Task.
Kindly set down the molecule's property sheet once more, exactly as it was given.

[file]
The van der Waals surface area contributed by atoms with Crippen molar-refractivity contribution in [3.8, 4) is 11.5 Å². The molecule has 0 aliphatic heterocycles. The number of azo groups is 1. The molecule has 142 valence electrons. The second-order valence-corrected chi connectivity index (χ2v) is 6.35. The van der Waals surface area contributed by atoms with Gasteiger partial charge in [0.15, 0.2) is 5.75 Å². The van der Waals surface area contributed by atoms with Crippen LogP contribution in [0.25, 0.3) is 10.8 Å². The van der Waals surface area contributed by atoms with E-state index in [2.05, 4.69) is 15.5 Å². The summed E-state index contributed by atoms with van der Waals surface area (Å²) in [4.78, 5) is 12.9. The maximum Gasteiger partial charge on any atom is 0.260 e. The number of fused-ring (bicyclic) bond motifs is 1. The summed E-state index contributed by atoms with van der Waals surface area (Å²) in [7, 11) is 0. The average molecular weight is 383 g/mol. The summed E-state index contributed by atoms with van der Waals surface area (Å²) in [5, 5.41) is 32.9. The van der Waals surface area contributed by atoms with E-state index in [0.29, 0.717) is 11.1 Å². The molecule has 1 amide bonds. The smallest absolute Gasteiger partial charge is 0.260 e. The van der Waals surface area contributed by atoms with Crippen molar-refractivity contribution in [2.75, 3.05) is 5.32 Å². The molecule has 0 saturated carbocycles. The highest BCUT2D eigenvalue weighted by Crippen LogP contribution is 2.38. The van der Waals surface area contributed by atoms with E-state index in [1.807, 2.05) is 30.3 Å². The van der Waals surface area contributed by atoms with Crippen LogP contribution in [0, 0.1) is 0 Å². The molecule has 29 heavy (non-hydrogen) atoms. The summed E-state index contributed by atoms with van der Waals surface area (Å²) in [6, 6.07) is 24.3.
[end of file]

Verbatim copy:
The van der Waals surface area contributed by atoms with Crippen molar-refractivity contribution in [3.8, 4) is 11.5 Å². The molecule has 0 aliphatic heterocycles. The number of azo groups is 1. The molecule has 142 valence electrons. The second-order valence-corrected chi connectivity index (χ2v) is 6.35. The van der Waals surface area contributed by atoms with Gasteiger partial charge in [0.15, 0.2) is 5.75 Å². The van der Waals surface area contributed by atoms with Crippen LogP contribution in [0.25, 0.3) is 10.8 Å². The van der Waals surface area contributed by atoms with E-state index in [2.05, 4.69) is 15.5 Å². The summed E-state index contributed by atoms with van der Waals surface area (Å²) in [4.78, 5) is 12.9. The maximum Gasteiger partial charge on any atom is 0.260 e. The number of fused-ring (bicyclic) bond motifs is 1. The summed E-state index contributed by atoms with van der Waals surface area (Å²) in [7, 11) is 0. The average molecular weight is 383 g/mol. The summed E-state index contributed by atoms with van der Waals surface area (Å²) in [5, 5.41) is 32.9. The van der Waals surface area contributed by atoms with E-state index in [0.29, 0.717) is 11.1 Å². The molecule has 1 amide bonds. The smallest absolute Gasteiger partial charge is 0.260 e. The van der Waals surface area contributed by atoms with Crippen molar-refractivity contribution in [2.75, 3.05) is 5.32 Å². The molecule has 0 saturated carbocycles. The highest BCUT2D eigenvalue weighted by Crippen LogP contribution is 2.38. The van der Waals surface area contributed by atoms with E-state index in [1.807, 2.05) is 30.3 Å². The van der Waals surface area contributed by atoms with Crippen LogP contribution in [0, 0.1) is 0 Å². The molecule has 29 heavy (non-hydrogen) atoms. The summed E-state index contributed by atoms with van der Waals surface area (Å²) in [6, 6.07) is 24.3.